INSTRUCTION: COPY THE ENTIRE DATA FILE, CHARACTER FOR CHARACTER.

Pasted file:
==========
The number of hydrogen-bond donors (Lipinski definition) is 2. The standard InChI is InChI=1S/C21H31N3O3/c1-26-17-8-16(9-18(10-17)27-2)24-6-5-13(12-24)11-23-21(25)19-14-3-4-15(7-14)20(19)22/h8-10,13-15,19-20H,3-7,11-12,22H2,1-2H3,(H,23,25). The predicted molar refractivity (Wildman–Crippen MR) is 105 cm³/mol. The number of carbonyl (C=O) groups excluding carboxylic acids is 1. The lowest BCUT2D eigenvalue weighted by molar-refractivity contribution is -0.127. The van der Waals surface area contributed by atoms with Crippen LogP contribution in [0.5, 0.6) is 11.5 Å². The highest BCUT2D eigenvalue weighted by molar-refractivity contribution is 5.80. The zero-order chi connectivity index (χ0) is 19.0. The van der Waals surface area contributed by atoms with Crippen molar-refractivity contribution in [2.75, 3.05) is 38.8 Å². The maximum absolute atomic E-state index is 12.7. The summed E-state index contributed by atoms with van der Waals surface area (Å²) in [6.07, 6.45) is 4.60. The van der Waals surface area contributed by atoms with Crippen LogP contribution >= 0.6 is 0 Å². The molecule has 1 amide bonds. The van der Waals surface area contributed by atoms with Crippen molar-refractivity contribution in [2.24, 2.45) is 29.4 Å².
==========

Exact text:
The number of hydrogen-bond donors (Lipinski definition) is 2. The standard InChI is InChI=1S/C21H31N3O3/c1-26-17-8-16(9-18(10-17)27-2)24-6-5-13(12-24)11-23-21(25)19-14-3-4-15(7-14)20(19)22/h8-10,13-15,19-20H,3-7,11-12,22H2,1-2H3,(H,23,25). The predicted molar refractivity (Wildman–Crippen MR) is 105 cm³/mol. The number of carbonyl (C=O) groups excluding carboxylic acids is 1. The lowest BCUT2D eigenvalue weighted by molar-refractivity contribution is -0.127. The van der Waals surface area contributed by atoms with Crippen LogP contribution in [0.5, 0.6) is 11.5 Å². The highest BCUT2D eigenvalue weighted by molar-refractivity contribution is 5.80. The zero-order chi connectivity index (χ0) is 19.0. The van der Waals surface area contributed by atoms with Crippen molar-refractivity contribution in [2.75, 3.05) is 38.8 Å². The maximum absolute atomic E-state index is 12.7. The summed E-state index contributed by atoms with van der Waals surface area (Å²) in [6.07, 6.45) is 4.60. The van der Waals surface area contributed by atoms with Crippen LogP contribution >= 0.6 is 0 Å². The molecule has 1 amide bonds. The van der Waals surface area contributed by atoms with Crippen molar-refractivity contribution in [2.24, 2.45) is 29.4 Å².